We camped under the shadow of Amadablam and Everest, with the impressive Lhotse wall visible before us at Pangboche. Sidhu recovered and was better. Next day we reached Chukung, passing through Dingboche. It was a long walk from Pangboche to Chukung. We reached Dingboche in under two hours. Here, the view of Amadablam is very different and difficult to recognise. We turned right and followed the river coming from Imja glacier. Ahead were views of Lhotse, Peak 35, Baruntse, Amadablam and Tawache peaks.

April 17: Chukung

In Chukung, we put up in the lodge and trekked to Island Peak base camp. It was a long trek on the glacier and riverbed of Imja. This is famous among climbers for an introductory experience to snow and ice climbs. I intended to join an expedition group, but there were no vacancies and I didn?t want to wait. We explored the valley for nearly one-and-a-half hours. There were glaciers and towering peaks all around, and it was windy and cold.

Next day we climbed Chukung Ri, 18,450 ft. It rises gradually and the views of high Himalayan peaks are splendid. Makalu (8,463 m), the fifth highest peak in the world, is also visible as we gain altitude. Baruntse, Amadablam and Pumori offer good views. Lhotse is so close, you feel like you can touch the summit. After our Chukung Ri climb, there was a big team from Canada. We chatted for a while. A few of them had summited Kilimanjaro, the highest African peak.

April 20: Kongma La pass, 18,208 ft

We headed for Kongma La pass, 5,545 m, on the way to Gorak Shep, 5,160 m. This was a long day. It?s a steep climb at the pass over rocks. Then, it?s a descent down a 60-degree sloped hill on the other side into Khumbu-Nuptse glacier. We started early. It was bright and clear and the views of peaks and high passes were wonderful. We were the only ones on this route and the solitude was pleasant.

When we were just below the pass, it started snowing and became very cold. We slipped a few times in the snow while descending as it was fresh and the boulders were smooth. Our progress was slow as the route was not visible. We guessed, using the surrounding peaks as guiding stars. We finally descended the hill, close to Lobuche.

The sight of Khumbu-Nuptse glacier after ascending the ridge line is very disappointing. It was filled with huge boulders, and slippery due to fresh powdered snow. We carefully made our way, taking several curves. We finally crossed the glacier, five minutes away from the Lobuche lodges. We crashed out, exhausted.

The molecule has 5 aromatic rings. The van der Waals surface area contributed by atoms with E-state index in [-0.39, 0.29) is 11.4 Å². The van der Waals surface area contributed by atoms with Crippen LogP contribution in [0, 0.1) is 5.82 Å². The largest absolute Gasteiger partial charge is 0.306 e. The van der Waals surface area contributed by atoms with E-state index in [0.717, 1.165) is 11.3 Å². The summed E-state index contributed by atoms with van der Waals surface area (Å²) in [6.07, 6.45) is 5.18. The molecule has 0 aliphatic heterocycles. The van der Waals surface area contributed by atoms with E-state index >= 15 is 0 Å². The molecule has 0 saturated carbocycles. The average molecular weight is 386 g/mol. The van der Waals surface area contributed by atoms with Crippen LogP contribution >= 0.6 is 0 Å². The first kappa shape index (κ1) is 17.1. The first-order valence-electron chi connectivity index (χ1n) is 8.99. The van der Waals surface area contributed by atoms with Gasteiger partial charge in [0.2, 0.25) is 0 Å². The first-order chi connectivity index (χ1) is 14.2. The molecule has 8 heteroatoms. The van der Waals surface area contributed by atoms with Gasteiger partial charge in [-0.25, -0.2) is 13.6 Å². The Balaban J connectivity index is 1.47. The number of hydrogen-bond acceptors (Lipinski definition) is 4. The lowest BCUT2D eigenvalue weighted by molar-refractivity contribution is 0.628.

April 21

We started a bit late for Gorak Shep. It took us longer than usual as the snow made the path slippery. But we decided to trek to the base camp the same day after lunch. We left at 3 pm. At 5 pm, when we were very close to the base camp, it started snowing. In another half-hour, we would have reached. Base camp is where expeditions begin their climb for the summit. It is not famous for its beauty. The sight of Khumbu glacier doesn?t evoke any pleasant feelings, and the knowledge that most deaths on Everest occurred here brings a lump to your throat.

April 22: Kala Pattar 18,208 ft, Tengboche

We planned to climb Kala Pattar, 5,545 m, and then descend to Pheriche. It would be a long day, with some of the best views of Everest. But we were apprehensive about the weather. The climb of Kala Pattar is the most famous among Everest trekkers because of great views of Everest and the surrounding valleys from the summit.

We woke up at 5 am and left for the climb by 5.30. It was cold but visibility was fine. The climb was not so steep, and so enjoyable. As we climbed, Everest?s west face, Khumbu glacier and Lhotse were visible. The view of Amadablam, a small inverted cone in distance, was also very good. The Lho La pass into Tibet, Changtse mountain and Everest?s west shoulder were very prominent.

There was snow on the top and it was slippery. The prayer flags were also covered in snow. Sidhu and I sat and stared at the Everest, Khumbu?s ice wall and Lhotse?s face in reverence. We were the first people to climb Kala Pattar that day. We wanted to sit there and watch Everest forever. We took pictures for 15 minutes and then rushed down, ignoring the looks we got from other climbers.

We interacted with a few people who were acclimatising themselves before the summit attempt. We packed our rucksacks, bid adieu to our Sherpa friends and descended to Tengboche.

April 23: Lukla

It was a long day. We intended reaching Lukla. It started raining after Phakding, but we continued till 5.30 pm. We took hot showers and had apples, chocolates and mangoes from the local market. We took the flight to Kathmandu on the 25th and the same evening we flew to Delhi. When we glanced through the window and saw the majestic Himalayas, our hearts were filled with reverence and awe. We were smug about our adventure and will cherish the memories.